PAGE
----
A Dutch Colonial Revival is Revived Again
In October of 2019, homeowners, John and Janet German, asked for my help in renovating their newly purchased home. It was a home that John’s parents had previously owned for 45 years, in fact. They described it as a Dutch Colonial Revival on Napa’s Historic Landmark Registry. A San Franciscan named Mr. Mellis had built it in 1907 after fleeing the earthquake of 1906.
The Germans had engaged Napa architect, Paul Kelley, to provide the design and drawings for the project which meant that the fun part, the pretty part, was left to me. As Janet put it, “We need a plan that maintains the overall charm and character of the house but updates it and incorporates our existing pieces.”
The spaces involved the foyer, living and dining rooms, kitchen, guest bath, powder room, and laundry room. There was a looming question whether to add to the house, or remodel a portion, in order to accommodate a new master bedroom suite.
While Kelley worked on these two scenarios, the Germans and I made progress in other areas. I should say that Janet and I made progress because John was tying up loose ends in Alabama where they had just previously resided. While spending time with Janet, I learned of their interesting history. Janet, a Texas native, met and married John in Washington D.C. when she was an Army JAG. John, a Napa native, had also been a JAG. A job transfer led them to Huntsville, and when retirement for them both was in sight, they decided to do so in Napa.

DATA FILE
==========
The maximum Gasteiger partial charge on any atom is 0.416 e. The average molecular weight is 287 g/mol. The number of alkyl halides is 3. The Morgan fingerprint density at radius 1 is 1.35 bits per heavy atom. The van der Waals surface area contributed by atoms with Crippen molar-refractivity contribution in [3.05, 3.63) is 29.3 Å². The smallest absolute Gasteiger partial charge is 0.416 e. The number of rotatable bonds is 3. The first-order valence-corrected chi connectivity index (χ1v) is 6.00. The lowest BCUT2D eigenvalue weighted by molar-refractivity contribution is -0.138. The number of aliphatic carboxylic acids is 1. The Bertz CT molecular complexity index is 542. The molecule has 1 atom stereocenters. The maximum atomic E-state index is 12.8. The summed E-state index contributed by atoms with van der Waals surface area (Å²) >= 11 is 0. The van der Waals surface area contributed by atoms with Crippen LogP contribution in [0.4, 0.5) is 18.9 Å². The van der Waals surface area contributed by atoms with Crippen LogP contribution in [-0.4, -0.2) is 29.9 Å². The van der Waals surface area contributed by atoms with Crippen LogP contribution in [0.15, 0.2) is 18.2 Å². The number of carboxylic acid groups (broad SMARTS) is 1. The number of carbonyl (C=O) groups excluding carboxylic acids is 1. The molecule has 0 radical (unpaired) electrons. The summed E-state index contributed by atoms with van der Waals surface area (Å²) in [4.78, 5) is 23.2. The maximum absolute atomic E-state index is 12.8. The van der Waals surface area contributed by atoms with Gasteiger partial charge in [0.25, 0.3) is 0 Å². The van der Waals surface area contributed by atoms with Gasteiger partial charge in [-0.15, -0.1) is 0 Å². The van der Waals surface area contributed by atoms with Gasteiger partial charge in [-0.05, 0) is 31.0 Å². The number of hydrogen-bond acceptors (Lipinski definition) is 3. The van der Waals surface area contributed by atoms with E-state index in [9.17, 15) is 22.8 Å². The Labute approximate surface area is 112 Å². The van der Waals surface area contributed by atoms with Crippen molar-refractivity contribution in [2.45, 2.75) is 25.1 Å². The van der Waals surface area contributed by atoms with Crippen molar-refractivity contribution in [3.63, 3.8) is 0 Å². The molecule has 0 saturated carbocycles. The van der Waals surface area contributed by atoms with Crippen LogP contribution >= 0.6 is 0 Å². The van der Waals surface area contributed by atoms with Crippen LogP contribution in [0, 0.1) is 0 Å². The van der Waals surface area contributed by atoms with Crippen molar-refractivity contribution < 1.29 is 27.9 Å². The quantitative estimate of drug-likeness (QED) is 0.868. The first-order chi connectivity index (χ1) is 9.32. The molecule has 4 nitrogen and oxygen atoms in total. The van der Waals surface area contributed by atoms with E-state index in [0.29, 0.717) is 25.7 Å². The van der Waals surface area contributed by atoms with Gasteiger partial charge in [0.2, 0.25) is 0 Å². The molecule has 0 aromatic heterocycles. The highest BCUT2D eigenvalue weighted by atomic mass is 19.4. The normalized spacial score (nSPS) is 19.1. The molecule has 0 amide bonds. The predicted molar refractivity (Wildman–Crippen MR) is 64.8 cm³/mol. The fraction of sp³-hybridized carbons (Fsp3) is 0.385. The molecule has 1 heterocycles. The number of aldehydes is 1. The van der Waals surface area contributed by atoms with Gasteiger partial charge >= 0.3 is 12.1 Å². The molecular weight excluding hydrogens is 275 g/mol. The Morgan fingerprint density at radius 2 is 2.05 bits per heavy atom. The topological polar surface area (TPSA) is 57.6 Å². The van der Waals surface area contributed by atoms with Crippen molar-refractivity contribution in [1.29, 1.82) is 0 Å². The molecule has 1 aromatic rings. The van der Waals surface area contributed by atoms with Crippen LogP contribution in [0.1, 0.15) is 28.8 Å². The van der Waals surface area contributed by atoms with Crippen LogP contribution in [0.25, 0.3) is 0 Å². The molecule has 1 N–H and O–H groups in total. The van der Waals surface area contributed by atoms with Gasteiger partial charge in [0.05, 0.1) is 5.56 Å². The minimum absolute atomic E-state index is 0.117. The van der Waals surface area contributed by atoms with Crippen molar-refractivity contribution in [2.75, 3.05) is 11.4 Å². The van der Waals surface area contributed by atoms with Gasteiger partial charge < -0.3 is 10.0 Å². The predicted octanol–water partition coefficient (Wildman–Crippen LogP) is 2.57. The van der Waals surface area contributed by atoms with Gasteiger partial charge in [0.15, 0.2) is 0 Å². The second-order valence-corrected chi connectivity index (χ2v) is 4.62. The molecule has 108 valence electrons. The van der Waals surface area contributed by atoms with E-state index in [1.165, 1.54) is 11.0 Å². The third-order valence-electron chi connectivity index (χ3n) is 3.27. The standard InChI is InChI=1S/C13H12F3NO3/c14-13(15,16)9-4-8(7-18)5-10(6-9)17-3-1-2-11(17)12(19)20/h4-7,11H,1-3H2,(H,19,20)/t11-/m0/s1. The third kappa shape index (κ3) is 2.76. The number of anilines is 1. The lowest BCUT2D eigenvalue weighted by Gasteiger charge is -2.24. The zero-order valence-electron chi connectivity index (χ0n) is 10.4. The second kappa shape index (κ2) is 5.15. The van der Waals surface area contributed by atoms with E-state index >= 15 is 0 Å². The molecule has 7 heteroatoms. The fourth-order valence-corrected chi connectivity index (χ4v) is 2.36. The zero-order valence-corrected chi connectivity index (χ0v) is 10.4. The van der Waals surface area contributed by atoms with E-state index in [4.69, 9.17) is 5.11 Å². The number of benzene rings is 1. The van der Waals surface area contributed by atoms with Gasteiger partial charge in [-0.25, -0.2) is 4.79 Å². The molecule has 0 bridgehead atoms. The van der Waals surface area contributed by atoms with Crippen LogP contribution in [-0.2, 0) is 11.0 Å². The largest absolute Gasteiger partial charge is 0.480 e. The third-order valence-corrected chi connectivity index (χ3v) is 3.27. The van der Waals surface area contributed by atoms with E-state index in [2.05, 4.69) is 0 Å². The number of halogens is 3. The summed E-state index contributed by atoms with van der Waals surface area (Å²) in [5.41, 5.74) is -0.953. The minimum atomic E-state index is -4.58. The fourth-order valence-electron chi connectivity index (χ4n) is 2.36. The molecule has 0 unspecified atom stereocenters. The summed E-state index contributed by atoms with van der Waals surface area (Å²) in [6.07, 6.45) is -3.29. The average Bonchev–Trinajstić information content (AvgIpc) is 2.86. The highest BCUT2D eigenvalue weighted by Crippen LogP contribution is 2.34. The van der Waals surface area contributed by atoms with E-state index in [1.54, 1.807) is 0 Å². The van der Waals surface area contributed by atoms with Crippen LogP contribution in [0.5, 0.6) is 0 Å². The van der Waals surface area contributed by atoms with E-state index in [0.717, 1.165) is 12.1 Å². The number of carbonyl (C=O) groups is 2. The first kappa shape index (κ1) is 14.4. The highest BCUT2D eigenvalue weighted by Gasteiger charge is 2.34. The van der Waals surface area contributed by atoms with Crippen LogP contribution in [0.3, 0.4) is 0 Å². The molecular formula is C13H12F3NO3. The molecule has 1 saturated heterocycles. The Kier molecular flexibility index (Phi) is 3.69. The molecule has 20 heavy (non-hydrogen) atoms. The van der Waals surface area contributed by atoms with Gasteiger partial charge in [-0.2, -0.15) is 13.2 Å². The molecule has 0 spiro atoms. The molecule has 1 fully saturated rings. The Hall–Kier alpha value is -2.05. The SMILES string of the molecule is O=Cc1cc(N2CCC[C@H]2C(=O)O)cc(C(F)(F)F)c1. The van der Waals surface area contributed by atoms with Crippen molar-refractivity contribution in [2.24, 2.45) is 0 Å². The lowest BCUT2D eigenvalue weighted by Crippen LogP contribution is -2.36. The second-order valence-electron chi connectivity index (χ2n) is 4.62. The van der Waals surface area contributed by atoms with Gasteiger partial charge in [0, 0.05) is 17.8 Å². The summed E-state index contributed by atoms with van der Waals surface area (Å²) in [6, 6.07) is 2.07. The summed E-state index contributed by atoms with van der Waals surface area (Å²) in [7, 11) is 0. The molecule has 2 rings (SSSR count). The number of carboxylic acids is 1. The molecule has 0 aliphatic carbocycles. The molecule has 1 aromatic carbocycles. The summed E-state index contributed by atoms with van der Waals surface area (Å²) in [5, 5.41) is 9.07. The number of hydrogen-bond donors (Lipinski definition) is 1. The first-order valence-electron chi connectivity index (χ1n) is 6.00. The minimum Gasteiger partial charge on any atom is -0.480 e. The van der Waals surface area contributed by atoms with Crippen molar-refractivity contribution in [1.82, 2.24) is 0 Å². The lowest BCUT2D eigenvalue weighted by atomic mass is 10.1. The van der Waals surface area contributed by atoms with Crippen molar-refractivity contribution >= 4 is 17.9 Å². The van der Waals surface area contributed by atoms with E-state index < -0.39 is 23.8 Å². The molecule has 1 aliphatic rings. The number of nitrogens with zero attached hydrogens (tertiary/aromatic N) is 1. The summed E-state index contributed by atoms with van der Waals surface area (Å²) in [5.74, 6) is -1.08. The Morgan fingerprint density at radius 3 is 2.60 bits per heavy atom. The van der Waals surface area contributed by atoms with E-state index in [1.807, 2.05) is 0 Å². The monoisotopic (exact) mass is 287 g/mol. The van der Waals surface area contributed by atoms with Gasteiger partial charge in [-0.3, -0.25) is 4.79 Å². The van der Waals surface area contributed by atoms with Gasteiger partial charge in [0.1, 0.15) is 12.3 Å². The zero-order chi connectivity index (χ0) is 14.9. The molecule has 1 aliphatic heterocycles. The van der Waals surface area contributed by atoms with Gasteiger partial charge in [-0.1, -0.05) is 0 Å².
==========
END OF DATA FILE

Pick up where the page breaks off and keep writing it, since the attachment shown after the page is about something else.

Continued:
I also learned that Janet was organized, detailed and proactive. She had prepared a binder of photographs and dimensions of their furnishings before coming to Napa. This was an enormous help to me in developing the story boards (designs, drawings and samples) that I’d eventually be presenting.
Janet’s consistent color choice was deep blue no matter what type of sample I showed (paint, tile, fabric etc.) So, I used it as a foundation, starting with the kitchen cabinets, and went from there. All of the molding and wainscot you might imagine in a 114-year-old house would be painted medium gray. The coved ceilings would be white to brighten up the gray. Gray was introduced because of the German’s existing draperies (which would be resized to fit their new windows.) One set was gray and another set blue and white. The latter easily tied into our color scheme but the former would not make sense without using gray somewhere else in the house.